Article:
I had a fusion of L3-L5 on Apr 2, 2008. There was a dural sac tear that was repaired by a stitch during the surgery.
A lumbar spine MRI with contrast was done on 6/6/2008 that reported: "seroma posterior to the thecal sac extending from L3-L5. The largest part of this fluid colledtion is about 2.5 cmwide x 1.5 cm AP".
I am now having right thigh pain that I did not have before the surgery. Is a Myelogram the ONLY test for this? Please advise if there is any other test possible, or if the seroma has been caused by leakage and if that leakage continues, what are the consequenses?
Yes, a myelogram is the only test to confirm if the repair is intact and whether or not the seroma is from CSF, It may not tell you exactly why you have thigh pain. A CT scan can help figure out if any of the screws may be irritating a nerve. That is also a possible explanation for the thigh pain. Occasionally, a nerve gets irritated during surgery and you may have persitent pain secondary to that.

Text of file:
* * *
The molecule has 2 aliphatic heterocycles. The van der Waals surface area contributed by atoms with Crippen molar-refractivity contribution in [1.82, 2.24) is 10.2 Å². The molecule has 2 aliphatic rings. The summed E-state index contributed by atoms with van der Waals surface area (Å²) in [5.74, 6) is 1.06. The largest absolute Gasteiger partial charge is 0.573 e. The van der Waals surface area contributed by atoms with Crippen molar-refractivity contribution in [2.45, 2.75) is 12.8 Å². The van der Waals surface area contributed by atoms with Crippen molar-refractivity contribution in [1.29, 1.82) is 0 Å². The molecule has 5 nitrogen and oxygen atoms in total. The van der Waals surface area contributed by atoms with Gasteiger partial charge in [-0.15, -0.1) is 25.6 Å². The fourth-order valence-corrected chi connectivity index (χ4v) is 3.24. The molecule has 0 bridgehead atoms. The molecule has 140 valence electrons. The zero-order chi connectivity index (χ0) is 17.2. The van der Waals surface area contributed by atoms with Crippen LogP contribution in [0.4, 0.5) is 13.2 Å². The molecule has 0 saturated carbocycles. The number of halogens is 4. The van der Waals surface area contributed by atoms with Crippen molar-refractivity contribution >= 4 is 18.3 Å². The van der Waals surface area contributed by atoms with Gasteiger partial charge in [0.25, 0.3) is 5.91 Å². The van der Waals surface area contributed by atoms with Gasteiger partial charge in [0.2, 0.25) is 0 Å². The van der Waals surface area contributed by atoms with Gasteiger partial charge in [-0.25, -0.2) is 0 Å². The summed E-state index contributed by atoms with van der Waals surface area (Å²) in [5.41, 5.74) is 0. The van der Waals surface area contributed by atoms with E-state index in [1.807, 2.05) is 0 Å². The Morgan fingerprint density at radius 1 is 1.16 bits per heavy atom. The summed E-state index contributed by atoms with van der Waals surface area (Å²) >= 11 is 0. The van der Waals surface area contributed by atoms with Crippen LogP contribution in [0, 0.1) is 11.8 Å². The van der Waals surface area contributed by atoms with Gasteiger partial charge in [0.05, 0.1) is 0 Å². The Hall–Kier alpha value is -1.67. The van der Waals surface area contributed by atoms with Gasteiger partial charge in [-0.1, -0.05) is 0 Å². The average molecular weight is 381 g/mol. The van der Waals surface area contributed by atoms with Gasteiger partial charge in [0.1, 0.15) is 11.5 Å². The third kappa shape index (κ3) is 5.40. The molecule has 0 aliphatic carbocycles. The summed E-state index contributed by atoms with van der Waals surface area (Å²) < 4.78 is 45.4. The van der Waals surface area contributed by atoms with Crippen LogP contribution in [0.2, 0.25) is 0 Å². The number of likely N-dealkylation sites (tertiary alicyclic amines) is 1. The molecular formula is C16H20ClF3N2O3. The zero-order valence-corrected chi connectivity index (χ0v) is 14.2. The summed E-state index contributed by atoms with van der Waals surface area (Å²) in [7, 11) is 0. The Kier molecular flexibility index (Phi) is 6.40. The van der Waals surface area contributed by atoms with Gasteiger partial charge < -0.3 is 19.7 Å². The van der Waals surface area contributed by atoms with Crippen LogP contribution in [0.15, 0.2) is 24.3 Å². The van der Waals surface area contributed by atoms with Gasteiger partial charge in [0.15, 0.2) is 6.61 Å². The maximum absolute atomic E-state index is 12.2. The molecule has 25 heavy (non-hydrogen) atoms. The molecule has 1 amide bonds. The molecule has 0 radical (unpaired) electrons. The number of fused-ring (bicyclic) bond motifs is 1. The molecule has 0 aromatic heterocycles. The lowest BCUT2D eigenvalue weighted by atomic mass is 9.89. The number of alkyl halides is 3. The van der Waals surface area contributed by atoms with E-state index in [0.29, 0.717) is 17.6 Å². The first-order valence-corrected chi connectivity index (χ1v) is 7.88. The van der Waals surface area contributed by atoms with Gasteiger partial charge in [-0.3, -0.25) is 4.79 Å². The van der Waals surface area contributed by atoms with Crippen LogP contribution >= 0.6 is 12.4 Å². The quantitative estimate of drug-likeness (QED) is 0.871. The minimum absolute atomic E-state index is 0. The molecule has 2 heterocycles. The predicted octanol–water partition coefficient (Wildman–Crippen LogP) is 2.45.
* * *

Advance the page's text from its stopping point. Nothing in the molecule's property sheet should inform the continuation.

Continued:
The Content on this Site is presented in a summary fashion, and is intended to be used for educational and entertainment purposes only. It is not intended to be and should not be interpreted as medical advice or a diagnosis of any health or fitness problem, condition or disease; or a recommendation for a specific test, doctor, care provider, procedure, treatment plan, product, or course of action. Med Help International, Inc. is not a medical or healthcare provider and your use of this Site does not create a doctor / patient relationship. We disclaim all responsibility for the professional qualifications and licensing of, and services provided by, any physician or other health providers posting on or otherwise referred to on this Site and/or any Third Party Site. Never disregard the medical advice of your physician or health professional, or delay in seeking such advice, because of something you read on this Site. We offer this Site AS IS and without any warranties. By using this Site you agree to the following Terms and Conditions. If you think you may have a medical emergency, call your physician or 911 immediately.